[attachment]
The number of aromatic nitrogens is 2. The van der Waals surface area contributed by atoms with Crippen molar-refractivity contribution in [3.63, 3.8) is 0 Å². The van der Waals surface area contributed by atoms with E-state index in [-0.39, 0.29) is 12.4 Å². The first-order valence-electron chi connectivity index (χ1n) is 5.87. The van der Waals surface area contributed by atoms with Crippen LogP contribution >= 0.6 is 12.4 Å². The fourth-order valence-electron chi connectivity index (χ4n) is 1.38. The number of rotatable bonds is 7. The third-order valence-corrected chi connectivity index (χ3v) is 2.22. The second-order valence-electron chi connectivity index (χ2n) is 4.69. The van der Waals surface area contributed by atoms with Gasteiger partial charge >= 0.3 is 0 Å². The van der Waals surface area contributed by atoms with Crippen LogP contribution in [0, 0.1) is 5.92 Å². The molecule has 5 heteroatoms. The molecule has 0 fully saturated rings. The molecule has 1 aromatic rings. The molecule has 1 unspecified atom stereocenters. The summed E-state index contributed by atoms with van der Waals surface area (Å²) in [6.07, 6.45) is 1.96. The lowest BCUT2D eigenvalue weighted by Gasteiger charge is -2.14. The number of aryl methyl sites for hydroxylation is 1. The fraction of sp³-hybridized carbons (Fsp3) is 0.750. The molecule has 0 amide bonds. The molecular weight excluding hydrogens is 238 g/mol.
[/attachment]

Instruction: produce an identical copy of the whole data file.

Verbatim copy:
The number of aromatic nitrogens is 2. The van der Waals surface area contributed by atoms with Crippen molar-refractivity contribution in [3.63, 3.8) is 0 Å². The van der Waals surface area contributed by atoms with E-state index in [-0.39, 0.29) is 12.4 Å². The first-order valence-electron chi connectivity index (χ1n) is 5.87. The van der Waals surface area contributed by atoms with Crippen LogP contribution >= 0.6 is 12.4 Å². The fourth-order valence-electron chi connectivity index (χ4n) is 1.38. The number of rotatable bonds is 7. The third-order valence-corrected chi connectivity index (χ3v) is 2.22. The second-order valence-electron chi connectivity index (χ2n) is 4.69. The van der Waals surface area contributed by atoms with Gasteiger partial charge >= 0.3 is 0 Å². The van der Waals surface area contributed by atoms with Crippen LogP contribution in [0, 0.1) is 5.92 Å². The molecule has 5 heteroatoms. The molecule has 0 fully saturated rings. The molecule has 1 aromatic rings. The molecule has 1 unspecified atom stereocenters. The summed E-state index contributed by atoms with van der Waals surface area (Å²) in [6.07, 6.45) is 1.96. The lowest BCUT2D eigenvalue weighted by Gasteiger charge is -2.14. The number of aryl methyl sites for hydroxylation is 1. The fraction of sp³-hybridized carbons (Fsp3) is 0.750. The molecule has 0 amide bonds. The molecular weight excluding hydrogens is 238 g/mol.